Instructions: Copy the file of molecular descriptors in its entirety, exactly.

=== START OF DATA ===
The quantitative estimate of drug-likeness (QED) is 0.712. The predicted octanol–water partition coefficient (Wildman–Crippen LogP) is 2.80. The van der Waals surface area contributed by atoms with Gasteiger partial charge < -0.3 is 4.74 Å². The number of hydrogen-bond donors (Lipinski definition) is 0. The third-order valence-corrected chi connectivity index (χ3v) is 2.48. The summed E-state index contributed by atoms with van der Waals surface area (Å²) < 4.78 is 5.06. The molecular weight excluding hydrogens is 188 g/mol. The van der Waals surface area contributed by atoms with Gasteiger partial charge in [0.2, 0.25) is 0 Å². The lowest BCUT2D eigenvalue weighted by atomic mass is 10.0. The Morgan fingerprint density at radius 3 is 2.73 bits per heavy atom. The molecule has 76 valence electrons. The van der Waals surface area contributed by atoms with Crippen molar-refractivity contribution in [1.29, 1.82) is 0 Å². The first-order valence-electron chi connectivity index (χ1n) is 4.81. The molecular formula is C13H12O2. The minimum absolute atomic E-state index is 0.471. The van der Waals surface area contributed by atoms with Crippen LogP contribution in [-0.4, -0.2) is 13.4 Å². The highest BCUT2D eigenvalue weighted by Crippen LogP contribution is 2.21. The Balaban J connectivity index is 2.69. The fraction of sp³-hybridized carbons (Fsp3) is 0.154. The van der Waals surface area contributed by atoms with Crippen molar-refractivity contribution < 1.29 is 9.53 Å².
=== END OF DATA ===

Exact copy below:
The quantitative estimate of drug-likeness (QED) is 0.712. The predicted octanol–water partition coefficient (Wildman–Crippen LogP) is 2.80. The van der Waals surface area contributed by atoms with Gasteiger partial charge < -0.3 is 4.74 Å². The number of hydrogen-bond donors (Lipinski definition) is 0. The third-order valence-corrected chi connectivity index (χ3v) is 2.48. The summed E-state index contributed by atoms with van der Waals surface area (Å²) < 4.78 is 5.06. The molecular weight excluding hydrogens is 188 g/mol. The van der Waals surface area contributed by atoms with Gasteiger partial charge in [0.2, 0.25) is 0 Å². The lowest BCUT2D eigenvalue weighted by atomic mass is 10.0. The Morgan fingerprint density at radius 3 is 2.73 bits per heavy atom. The molecule has 76 valence electrons. The van der Waals surface area contributed by atoms with Crippen molar-refractivity contribution in [1.29, 1.82) is 0 Å². The first-order valence-electron chi connectivity index (χ1n) is 4.81. The molecular formula is C13H12O2. The minimum absolute atomic E-state index is 0.471. The van der Waals surface area contributed by atoms with Crippen LogP contribution in [-0.4, -0.2) is 13.4 Å². The highest BCUT2D eigenvalue weighted by Crippen LogP contribution is 2.21. The Balaban J connectivity index is 2.69. The fraction of sp³-hybridized carbons (Fsp3) is 0.154. The van der Waals surface area contributed by atoms with Crippen molar-refractivity contribution < 1.29 is 9.53 Å².